Have We Lost Our Ability to Play?

Lately, as I talk with educators, I hear despair about what they must do in their work with children. The constant demands to meet standards have been chipping away at their creativity and ability to play.

In my new book, Just Play! (available for pre-order) I share the gift of playfulness. I want to share the power of play so that, as educators, we give children more opportunities to play. I want us to chase our best and let go of expectations that say we need to fulfill outcomes dictated by society. I hope we can learn to trust that playful inner part of our life.

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Most importantly, I want us to recapture our childhood genius. And I want us to give children the gift of play so that they can discover their passion and hidden genius. Children know their own best, and the role of adults is to trust that knowledge. But before we can allow children to be their best, we must find our best selves in all its definitions, manifestations, and representations.

I invite you to reflect on what play and learning mean to you:

  • Are you pushing yourself and children to chase “the best” defined by societal rules at the expense of pursuing their innate need to play?
  • What are the long-term repercussions of that constant external push for the best?
  • Can we change our perspective and accept the authentic best in ourselves and each child?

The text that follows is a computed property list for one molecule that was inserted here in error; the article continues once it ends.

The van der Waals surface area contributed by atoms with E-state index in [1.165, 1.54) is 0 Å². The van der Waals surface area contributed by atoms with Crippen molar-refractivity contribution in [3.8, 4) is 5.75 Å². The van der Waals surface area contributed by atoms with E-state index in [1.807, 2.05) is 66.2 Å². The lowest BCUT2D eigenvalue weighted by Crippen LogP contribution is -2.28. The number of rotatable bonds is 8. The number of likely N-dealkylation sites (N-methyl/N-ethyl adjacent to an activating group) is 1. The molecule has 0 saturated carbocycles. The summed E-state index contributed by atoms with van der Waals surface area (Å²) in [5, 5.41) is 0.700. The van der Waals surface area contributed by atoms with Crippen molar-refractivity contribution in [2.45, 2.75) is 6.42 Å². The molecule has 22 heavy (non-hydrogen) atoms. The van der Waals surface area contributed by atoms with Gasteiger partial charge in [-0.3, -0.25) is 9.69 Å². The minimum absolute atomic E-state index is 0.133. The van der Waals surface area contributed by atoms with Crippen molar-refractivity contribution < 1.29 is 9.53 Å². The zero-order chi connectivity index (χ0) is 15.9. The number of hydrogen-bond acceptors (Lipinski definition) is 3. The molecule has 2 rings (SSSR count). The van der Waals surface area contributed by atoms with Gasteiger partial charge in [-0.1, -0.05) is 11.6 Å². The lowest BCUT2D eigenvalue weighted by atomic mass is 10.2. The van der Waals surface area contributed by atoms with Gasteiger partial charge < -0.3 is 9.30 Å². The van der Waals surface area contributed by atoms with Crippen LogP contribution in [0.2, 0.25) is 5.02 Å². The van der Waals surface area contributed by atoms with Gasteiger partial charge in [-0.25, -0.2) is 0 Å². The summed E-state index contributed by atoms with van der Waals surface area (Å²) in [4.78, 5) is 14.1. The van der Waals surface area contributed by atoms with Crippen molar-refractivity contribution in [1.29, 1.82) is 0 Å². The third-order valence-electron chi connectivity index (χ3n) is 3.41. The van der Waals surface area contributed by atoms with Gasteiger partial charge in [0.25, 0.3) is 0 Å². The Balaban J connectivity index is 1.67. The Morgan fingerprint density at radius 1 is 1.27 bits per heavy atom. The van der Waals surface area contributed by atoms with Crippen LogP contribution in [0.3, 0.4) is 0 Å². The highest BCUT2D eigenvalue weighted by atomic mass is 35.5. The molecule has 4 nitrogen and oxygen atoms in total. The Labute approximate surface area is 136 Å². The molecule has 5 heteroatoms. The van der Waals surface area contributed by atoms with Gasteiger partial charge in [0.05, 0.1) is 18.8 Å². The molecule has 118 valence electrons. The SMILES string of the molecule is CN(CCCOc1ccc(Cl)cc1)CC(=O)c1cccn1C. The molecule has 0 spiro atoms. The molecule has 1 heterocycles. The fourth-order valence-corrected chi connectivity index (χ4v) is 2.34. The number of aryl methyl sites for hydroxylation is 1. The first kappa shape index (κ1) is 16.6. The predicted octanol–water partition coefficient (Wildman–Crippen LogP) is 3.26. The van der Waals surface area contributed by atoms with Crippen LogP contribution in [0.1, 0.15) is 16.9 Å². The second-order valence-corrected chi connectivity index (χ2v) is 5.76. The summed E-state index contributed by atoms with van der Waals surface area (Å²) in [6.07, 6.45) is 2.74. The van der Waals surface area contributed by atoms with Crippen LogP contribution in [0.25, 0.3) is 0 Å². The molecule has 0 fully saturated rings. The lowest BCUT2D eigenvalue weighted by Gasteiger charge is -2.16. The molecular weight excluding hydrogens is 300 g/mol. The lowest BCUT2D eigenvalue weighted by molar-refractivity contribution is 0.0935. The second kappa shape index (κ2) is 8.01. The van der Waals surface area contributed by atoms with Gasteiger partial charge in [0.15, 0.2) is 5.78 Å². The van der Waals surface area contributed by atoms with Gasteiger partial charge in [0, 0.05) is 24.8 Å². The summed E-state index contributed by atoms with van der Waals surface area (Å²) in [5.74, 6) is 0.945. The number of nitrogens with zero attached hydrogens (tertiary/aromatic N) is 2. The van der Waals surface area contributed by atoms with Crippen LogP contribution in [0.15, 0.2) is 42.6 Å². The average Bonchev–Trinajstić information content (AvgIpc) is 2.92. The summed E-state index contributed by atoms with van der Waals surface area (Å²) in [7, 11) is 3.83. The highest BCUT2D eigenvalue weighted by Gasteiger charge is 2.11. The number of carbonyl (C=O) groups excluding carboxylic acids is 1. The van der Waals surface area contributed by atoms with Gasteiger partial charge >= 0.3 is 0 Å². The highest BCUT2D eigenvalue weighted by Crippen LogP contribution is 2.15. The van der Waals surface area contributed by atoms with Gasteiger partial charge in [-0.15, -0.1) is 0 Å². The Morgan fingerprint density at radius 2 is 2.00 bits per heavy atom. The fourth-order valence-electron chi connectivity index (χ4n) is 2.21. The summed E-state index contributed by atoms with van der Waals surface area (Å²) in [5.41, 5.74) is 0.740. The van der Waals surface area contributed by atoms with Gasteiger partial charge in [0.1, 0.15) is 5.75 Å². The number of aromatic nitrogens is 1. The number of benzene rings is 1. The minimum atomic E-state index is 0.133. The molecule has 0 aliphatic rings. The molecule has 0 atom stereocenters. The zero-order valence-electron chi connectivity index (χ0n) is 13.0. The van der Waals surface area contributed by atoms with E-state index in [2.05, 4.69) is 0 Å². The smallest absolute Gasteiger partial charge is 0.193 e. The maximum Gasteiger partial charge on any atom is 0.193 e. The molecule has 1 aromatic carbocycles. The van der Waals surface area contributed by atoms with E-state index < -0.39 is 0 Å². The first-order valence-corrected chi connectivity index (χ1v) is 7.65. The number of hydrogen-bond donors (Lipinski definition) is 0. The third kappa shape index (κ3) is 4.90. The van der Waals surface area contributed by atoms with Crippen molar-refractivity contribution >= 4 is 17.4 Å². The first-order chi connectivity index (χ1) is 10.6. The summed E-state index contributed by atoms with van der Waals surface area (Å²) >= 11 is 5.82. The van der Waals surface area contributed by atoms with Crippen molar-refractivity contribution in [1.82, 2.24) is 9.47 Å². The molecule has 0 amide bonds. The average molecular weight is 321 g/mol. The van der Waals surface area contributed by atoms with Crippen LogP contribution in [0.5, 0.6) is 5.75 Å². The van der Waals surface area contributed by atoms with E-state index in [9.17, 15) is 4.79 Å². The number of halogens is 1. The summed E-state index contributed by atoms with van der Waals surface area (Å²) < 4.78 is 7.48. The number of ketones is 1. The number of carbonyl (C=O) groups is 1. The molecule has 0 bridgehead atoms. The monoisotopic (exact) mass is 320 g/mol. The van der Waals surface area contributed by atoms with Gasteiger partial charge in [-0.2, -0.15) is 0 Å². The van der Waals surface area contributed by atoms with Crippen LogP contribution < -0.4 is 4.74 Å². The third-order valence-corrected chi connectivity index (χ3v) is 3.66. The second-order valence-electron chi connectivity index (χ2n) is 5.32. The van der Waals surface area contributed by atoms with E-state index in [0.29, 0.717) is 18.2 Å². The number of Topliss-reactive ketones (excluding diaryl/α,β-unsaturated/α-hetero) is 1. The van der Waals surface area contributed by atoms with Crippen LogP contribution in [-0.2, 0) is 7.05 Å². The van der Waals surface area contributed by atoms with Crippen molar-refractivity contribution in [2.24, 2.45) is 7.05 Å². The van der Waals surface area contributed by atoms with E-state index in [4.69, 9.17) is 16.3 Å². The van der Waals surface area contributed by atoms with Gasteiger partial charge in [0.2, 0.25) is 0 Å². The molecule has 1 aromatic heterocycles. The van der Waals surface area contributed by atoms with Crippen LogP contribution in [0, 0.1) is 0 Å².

My hope is that your reflections will lead you to rekindle your ability to play.

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Adult Play leads to playfulness

Play is crucial in adulthood because it fosters adaptiveness, creativity, role rehearsal (trying out new roles or possible careers), and mind-body integration. Adults who engage in play and creative endeavors find their childlike center that cultivates happiness and joy. Play is affirming because it allows us to enter a natural, safe, and caring environment to explore our inner thoughts and desires freely.

If you ask me how I learned that play is essential, I cannot give you a single answer. I went to college to learn about human development and counseling. I studied under renowned scholars and grew my practice with incredible mentors, and I am still unsure how I learned to value play. I have seen many children (including my own) engaged in play, laughing, and existing entirely in the creative flow. I probably don’t have an answer because play is multifaceted, and sometimes we are confused by it’s complexity.

I know that we are unique in how we approach play and learning because we create our own identities. No single perfect answer or experience validates what we know. Only an inquisitive attitude allows us to see things from multiple perspectives. We play to be, to explore the possibilities of being someone different. We play to dream about who we will become. We play because it is transformational. We learn from play because our hearts, soul, and mind are open to diverse perspectives and realities. When we play as adults, we can see children for their unique way of being in the world.

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I invite you to find ways to play every day. When we play, we enter into a state of flow, as described by Mihaly Csikszentmihalyi (1997)—the flow that comes when you are fully immersed in a pleasurable and intriguing process. Being in a state of flow brings a highly focused level of consciousness that promotes innovation. When we are playful, we can think flexibly, take risks with ideas, and allow our creative thoughts to emerge. Play has its intrinsic rewards. We know that at the heart of play is the pleasure of engaging in the activity or thought process for its own sake, without the expectation of being rewarded or recognized. But play can bring material rewards too, for instance, when we see the outcomes of successful innovation that benefit colleagues, children, and families.